There is a tide in the affairs of men, says the Bard, which taken at the flood, leads on to fortune. Many students, whose incomes have been on the ebb for the past few years, have found good tidings in the new tax law.
A few may claim to regret the passing of the new bill. indeed, its birth has killed one of the college man's best ploys for impressing his friends. And accompanying it to the grave has gone many a student's vacation. Still, only a few weep at the funeral.
Gone are the days when September dining halls were filled with tanned faces smugly narrating summer experiences, and murmuring over their teacups, "Had a wonderful little job this summer. Earned $300 a month. But it was frightfully boring! I finally quit and spent the rest of the summer relaxing."
This ruse fooled only those who hadn't worked during the summer and those who had worked at piddling jobs that brought in $30 to $40 in a good week--those who had never thought of earning over $600 in a college year.
Frustration Every Summer
But to the many students who had or could have earned well over $600 with summer and term earnings the smug tale was all too often a very familiar story. As likely as not it was their story too. They had faced the frustration--in spite of the forced vacation--of giving up several hundred dollars that could have made their college year more enjoyable--just to save their parents a tax exemption. They too had occasionally wondered why parents had to be one of the hardships of a minor's life. But the ruse went unabashedly on.
For many years an iron bound internal revenue clause has stated that a parent would lose a $600 dependency exemption on any of his children who earned over $600 in a year. For those in the higher income brackets this could be a sizable figure. But the law hurt perhaps most deeply those in the lower income strata whose children really did have to work their ways through college.
In the $200 yearly income bracket, for example, one $600 exemption should make a difference of $133. In the $5000 brackets, the difference could be $140 or more. $130 to $150 seems like a small amount; but it can often be a huge sum for families in the below $5000 income bracket who are trying to help their sons through college.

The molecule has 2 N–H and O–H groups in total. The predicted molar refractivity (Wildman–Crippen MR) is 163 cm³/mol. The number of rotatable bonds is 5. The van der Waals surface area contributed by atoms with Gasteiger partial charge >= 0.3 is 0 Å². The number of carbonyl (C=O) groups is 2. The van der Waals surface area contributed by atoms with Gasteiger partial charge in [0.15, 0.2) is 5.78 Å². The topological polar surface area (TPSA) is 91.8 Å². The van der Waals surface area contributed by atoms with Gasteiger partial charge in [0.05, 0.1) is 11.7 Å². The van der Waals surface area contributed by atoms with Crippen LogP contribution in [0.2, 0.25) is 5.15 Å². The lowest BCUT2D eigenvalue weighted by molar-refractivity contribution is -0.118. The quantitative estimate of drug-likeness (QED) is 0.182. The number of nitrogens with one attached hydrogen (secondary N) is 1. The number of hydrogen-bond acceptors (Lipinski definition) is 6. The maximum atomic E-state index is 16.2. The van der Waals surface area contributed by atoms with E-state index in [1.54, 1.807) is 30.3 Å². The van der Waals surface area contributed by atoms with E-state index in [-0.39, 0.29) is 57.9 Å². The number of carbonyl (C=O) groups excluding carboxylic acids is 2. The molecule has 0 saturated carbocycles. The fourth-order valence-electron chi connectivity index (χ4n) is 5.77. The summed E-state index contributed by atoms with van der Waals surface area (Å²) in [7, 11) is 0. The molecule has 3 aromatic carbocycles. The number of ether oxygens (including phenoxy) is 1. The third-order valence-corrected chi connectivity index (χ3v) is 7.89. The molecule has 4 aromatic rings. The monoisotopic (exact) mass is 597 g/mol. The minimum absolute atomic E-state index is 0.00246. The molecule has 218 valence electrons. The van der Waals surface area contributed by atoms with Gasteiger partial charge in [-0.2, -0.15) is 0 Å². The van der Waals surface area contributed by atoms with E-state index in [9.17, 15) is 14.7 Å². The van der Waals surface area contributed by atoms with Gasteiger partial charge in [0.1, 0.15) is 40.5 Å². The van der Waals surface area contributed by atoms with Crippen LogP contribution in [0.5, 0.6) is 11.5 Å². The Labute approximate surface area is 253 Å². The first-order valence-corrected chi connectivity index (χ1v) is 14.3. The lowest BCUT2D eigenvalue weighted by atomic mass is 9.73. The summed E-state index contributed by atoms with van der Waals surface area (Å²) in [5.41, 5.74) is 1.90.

According to a yearbook survey taken three years ago, 21 percent of Harvard students' parents are in this group. Altogether, over 50 percent of University students--coming from families earning from below $2000 to almost a million dollars a year--work at some time during the year.
Therefore, the new tax law which President Eisenhower signed on August 15 came as a welcome relief to harried student self-supporters. Under the new provisions, retroactive to January 1 of this year, a student may earn as much as he is able without his parents losing the right to count him as a dependent on their income tax returns. On the other hand, if he does earn over $600 he must file and pay tax on the remainder. When he does this he is permitted another exemption for himself. In effect, therefore, a student is allowed a double exemption.
There are several rules and conditions surrounding this right. The dependent child either must be under 19 years old or else must attend school during some part of at least five monts during the tax year. Most important, a very definite "iron-clad" rule says that a parent must still pay half of Junior's expenses to claim him as a dependent. This provision is almost tissue-paper thin. Half of Junior's expenses to claim him as a dependent. This provision is almost tissue-paper thin.
The original pressure for this bill came primarily from the eastern seaboard colleges. One story claims that the movement never would have started if, in the summer of 1951, one of the bright young men from an Eastern college--faced with unemployment for the summer--had not hit upon a new approach to the problem. After being turned down a half dozen times by employers who feared he would leave them before the summer was over lest he top his $600 limit, he abandoned his role as "College Student Seeking Summer Employment."
Instead he hurried home, stripped off his oxford shirt, rep tie, and cord suit, and dressed in his oldest dungarees, T-shirt, and battered loafers. Later that afternoon, posing as a boy just out of high school, he landed a $65-a-week job with a construction company. Nine weeks later, having made his $600, this young fellow quit his job and put his tie back on.
More and more alarmed by such stories, which were constantly growing bigger and more clever, college student employment heads determined to do something about the situation. In the middles of December, 1951, at a meeting held on the University of Pennsylvania campus in Philadelphia, Minot C. Morgan, then head of the Student Employment Agency of Princeton, was delegated to pressure Congress for revision of this part of the tax law. With heavy Harvard backing, Morgan called up an old friend whom he had met when he was mayor of Princeton--Congressman Charles L. Howell, of New Jersey.
Morgan explained to Howell the committee's objections to the then extant $600 limit tax law, describing how it stifled initiative, hindered the student who is perhaps most to be commended from helping himself, and handicapped college scholarship and loan boards, which could use their funds to provide more people with educations if students could cut down their scholarship needs by employment.